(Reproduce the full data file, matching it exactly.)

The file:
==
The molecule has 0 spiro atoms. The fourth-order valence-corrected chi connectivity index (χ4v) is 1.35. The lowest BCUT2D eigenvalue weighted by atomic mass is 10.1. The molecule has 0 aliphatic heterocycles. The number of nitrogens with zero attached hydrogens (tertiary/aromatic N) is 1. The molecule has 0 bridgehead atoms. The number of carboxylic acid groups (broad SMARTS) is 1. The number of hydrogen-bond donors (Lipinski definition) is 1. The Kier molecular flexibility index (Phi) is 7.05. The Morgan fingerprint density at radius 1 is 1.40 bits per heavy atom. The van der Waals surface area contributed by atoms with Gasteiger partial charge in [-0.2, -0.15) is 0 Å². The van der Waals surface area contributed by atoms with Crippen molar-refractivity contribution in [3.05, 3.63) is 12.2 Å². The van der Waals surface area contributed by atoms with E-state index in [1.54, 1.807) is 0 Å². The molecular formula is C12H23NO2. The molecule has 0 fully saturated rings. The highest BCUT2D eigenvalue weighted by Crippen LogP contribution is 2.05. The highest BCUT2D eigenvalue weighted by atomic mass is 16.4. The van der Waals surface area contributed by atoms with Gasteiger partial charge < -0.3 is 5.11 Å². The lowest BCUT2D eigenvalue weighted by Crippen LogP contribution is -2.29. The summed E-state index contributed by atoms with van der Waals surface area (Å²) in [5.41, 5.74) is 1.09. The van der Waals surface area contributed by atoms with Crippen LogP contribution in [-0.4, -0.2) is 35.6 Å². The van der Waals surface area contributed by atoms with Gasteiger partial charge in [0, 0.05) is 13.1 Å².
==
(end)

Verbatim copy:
The molecule has 0 spiro atoms. The fourth-order valence-corrected chi connectivity index (χ4v) is 1.35. The lowest BCUT2D eigenvalue weighted by atomic mass is 10.1. The molecule has 0 aliphatic heterocycles. The number of nitrogens with zero attached hydrogens (tertiary/aromatic N) is 1. The molecule has 0 bridgehead atoms. The number of carboxylic acid groups (broad SMARTS) is 1. The number of hydrogen-bond donors (Lipinski definition) is 1. The Kier molecular flexibility index (Phi) is 7.05. The Morgan fingerprint density at radius 1 is 1.40 bits per heavy atom. The van der Waals surface area contributed by atoms with Gasteiger partial charge in [-0.2, -0.15) is 0 Å². The van der Waals surface area contributed by atoms with Crippen molar-refractivity contribution in [3.05, 3.63) is 12.2 Å². The van der Waals surface area contributed by atoms with E-state index in [1.54, 1.807) is 0 Å². The molecular formula is C12H23NO2. The molecule has 0 fully saturated rings. The highest BCUT2D eigenvalue weighted by Crippen LogP contribution is 2.05. The highest BCUT2D eigenvalue weighted by atomic mass is 16.4. The van der Waals surface area contributed by atoms with Gasteiger partial charge < -0.3 is 5.11 Å². The lowest BCUT2D eigenvalue weighted by Crippen LogP contribution is -2.29. The summed E-state index contributed by atoms with van der Waals surface area (Å²) in [5.41, 5.74) is 1.09. The van der Waals surface area contributed by atoms with Crippen LogP contribution in [-0.4, -0.2) is 35.6 Å². The van der Waals surface area contributed by atoms with Gasteiger partial charge in [0, 0.05) is 13.1 Å².